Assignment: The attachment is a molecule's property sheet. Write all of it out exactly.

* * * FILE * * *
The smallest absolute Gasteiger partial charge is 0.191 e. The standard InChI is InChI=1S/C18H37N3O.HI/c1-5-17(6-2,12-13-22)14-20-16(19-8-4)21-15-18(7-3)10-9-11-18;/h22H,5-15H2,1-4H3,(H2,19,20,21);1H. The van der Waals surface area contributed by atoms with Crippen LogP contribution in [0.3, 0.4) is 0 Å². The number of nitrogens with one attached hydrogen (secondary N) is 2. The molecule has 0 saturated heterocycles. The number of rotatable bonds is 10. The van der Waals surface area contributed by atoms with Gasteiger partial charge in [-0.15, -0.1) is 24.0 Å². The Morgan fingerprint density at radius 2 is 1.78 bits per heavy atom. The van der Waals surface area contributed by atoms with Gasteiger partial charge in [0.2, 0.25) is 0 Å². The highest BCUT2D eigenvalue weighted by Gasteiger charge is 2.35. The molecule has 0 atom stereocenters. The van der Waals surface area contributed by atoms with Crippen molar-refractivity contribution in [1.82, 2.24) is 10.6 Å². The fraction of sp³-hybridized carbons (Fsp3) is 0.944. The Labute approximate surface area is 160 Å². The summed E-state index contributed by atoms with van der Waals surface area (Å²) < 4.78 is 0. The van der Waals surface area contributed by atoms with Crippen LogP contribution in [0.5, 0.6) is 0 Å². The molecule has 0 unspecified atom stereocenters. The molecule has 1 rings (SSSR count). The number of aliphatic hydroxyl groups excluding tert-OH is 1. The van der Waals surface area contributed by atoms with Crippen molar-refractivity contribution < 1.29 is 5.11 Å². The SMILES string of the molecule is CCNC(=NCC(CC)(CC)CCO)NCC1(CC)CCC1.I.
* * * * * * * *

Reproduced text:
The smallest absolute Gasteiger partial charge is 0.191 e. The standard InChI is InChI=1S/C18H37N3O.HI/c1-5-17(6-2,12-13-22)14-20-16(19-8-4)21-15-18(7-3)10-9-11-18;/h22H,5-15H2,1-4H3,(H2,19,20,21);1H. The van der Waals surface area contributed by atoms with Crippen LogP contribution in [0.3, 0.4) is 0 Å². The number of nitrogens with one attached hydrogen (secondary N) is 2. The molecule has 0 saturated heterocycles. The number of rotatable bonds is 10. The van der Waals surface area contributed by atoms with Gasteiger partial charge in [-0.15, -0.1) is 24.0 Å². The Morgan fingerprint density at radius 2 is 1.78 bits per heavy atom. The van der Waals surface area contributed by atoms with Gasteiger partial charge in [0.2, 0.25) is 0 Å². The highest BCUT2D eigenvalue weighted by Gasteiger charge is 2.35. The molecule has 0 atom stereocenters. The van der Waals surface area contributed by atoms with Crippen molar-refractivity contribution in [1.82, 2.24) is 10.6 Å². The fraction of sp³-hybridized carbons (Fsp3) is 0.944. The Labute approximate surface area is 160 Å². The summed E-state index contributed by atoms with van der Waals surface area (Å²) < 4.78 is 0. The van der Waals surface area contributed by atoms with Crippen LogP contribution in [0.5, 0.6) is 0 Å². The molecule has 0 unspecified atom stereocenters. The molecule has 1 rings (SSSR count). The number of aliphatic hydroxyl groups excluding tert-OH is 1. The van der Waals surface area contributed by atoms with Crippen molar-refractivity contribution < 1.29 is 5.11 Å². The SMILES string of the molecule is CCNC(=NCC(CC)(CC)CCO)NCC1(CC)CCC1.I.